A state/non-state binary stabilization doctrine that primarily focusses on the extension of state authority is counterproductive because the more successfully these operations stabilize, the less incentive ruling elites have for seeking a political settlement. Stabilization theory pre-supposes a legitimate state faced with an illegitimate insurgency. What if, however, a state is captured by one set of elites and those excluded have genuine grievances related to marginalization and exclusion from the political process and economic participation? Balancing the focus of peace operations more evenly between the state and the people will strengthen effectiveness and help these missions to avoid becoming victims of elite-capture.

Conflict erodes trust between the state and the people. Peace operations need to help to restore social cohesion, and by extension, resilient state-society relations. The ultimate aim of any peace process should be to help foster dispute settlement capacities rooted in societies. Making peace operations more people-centered does not need new mandates or policies, nor does it necessarily need to have financial implications. Mostly it needs a shift in mindset and leadership, accompanied by guidance and implementation plans that can help operations become more adaptive and participatory.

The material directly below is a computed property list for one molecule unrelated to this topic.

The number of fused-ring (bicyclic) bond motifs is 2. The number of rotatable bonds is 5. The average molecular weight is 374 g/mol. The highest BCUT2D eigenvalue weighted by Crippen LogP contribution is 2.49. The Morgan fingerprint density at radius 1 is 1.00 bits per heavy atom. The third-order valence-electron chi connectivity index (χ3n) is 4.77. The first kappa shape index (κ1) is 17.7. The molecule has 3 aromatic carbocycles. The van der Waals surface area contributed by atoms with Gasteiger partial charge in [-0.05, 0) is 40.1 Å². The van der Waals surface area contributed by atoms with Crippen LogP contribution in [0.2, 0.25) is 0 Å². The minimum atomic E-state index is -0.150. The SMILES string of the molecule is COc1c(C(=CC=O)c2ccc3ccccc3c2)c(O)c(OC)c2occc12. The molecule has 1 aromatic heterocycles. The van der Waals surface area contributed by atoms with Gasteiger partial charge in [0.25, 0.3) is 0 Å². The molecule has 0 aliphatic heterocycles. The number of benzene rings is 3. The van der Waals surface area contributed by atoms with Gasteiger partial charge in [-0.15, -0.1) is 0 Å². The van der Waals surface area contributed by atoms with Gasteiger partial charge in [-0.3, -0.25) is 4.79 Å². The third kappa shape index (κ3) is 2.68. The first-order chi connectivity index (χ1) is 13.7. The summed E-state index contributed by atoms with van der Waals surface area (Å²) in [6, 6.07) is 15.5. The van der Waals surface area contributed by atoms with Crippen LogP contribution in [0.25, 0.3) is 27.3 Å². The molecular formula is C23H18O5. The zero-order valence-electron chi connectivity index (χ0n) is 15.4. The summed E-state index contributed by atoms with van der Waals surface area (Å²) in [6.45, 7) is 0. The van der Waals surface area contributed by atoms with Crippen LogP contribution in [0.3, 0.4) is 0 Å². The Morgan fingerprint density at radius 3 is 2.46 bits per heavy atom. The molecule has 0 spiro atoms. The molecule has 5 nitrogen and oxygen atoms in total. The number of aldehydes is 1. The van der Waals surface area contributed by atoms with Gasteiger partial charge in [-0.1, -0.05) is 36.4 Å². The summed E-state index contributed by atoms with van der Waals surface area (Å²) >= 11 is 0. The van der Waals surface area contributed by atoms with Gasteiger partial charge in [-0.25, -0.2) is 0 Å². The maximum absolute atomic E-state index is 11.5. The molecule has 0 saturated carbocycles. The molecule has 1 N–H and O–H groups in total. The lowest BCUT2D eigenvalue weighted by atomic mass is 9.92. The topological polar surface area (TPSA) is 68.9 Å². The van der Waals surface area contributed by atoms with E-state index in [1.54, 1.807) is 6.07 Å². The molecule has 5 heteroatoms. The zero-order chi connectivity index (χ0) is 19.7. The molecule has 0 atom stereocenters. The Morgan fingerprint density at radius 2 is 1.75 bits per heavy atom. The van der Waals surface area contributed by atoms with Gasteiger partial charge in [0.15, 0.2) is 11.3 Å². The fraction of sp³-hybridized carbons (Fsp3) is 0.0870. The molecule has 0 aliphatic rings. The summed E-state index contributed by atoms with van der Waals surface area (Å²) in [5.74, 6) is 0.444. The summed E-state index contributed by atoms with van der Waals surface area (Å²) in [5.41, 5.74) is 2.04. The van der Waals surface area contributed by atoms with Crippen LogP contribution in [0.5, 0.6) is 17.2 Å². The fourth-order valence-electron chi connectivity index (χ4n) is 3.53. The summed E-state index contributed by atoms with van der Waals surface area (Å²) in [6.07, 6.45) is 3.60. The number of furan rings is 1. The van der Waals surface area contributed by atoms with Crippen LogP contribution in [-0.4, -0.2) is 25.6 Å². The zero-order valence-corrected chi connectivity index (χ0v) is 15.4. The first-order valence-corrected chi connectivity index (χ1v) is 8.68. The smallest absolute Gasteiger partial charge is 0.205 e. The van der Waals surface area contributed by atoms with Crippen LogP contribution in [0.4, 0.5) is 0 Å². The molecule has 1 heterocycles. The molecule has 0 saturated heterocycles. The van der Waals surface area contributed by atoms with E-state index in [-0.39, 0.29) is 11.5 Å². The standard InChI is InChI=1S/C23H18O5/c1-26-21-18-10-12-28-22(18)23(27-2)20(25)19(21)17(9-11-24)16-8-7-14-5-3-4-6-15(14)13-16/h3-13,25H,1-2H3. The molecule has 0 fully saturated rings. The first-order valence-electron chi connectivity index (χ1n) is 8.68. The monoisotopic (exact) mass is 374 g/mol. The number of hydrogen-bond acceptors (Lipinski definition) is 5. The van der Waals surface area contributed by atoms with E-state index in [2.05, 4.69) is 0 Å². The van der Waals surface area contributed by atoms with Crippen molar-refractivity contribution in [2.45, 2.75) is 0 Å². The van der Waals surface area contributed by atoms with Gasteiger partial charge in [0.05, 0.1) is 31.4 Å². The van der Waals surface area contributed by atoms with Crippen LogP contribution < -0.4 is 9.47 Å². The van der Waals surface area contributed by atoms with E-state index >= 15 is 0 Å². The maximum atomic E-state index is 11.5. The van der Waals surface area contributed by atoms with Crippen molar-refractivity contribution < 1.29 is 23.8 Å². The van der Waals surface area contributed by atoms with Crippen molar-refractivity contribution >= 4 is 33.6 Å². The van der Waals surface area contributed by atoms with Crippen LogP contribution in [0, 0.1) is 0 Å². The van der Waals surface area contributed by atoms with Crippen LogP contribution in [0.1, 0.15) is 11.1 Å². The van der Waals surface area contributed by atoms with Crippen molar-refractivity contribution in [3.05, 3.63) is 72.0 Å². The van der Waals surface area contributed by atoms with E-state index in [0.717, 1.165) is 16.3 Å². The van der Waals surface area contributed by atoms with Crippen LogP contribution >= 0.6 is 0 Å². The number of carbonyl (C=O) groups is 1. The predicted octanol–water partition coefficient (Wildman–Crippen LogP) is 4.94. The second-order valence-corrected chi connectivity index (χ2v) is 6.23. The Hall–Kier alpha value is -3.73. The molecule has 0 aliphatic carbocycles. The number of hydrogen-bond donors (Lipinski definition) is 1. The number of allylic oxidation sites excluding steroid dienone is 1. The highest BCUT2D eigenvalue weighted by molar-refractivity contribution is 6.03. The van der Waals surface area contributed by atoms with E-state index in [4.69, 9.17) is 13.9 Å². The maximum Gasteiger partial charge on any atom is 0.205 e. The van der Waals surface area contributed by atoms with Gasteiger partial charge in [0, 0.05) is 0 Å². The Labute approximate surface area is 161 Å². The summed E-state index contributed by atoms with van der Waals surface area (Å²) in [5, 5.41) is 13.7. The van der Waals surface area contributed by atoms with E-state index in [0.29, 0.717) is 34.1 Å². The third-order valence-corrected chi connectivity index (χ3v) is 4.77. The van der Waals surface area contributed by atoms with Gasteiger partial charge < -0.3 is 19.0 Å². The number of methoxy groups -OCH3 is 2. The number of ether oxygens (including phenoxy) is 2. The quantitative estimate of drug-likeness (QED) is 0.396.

A people-centered approach means placing people at the center of what peace operations do. It means that the effectiveness of the operation is assessed on the impact it is having on the everyday lives of the people it is meant to protect and support. It means establishing close relationships with local and national actors and to improve efforts aimed at including women, youth, and marginalized groups. It means enabling and supporting national and local ownership. It means valorizing the impact of innovative measures by field-level staff towards community-oriented confidence-building, inter-communal dialogue, and protection of civilians. It also means situating the work of the mission in the historical and contemporary political and social context, through meaningfully engaging with local and national counterparts in a variety of inclusive and consultative forums, and involving them in analysis, assessments, evaluations and other mission processes.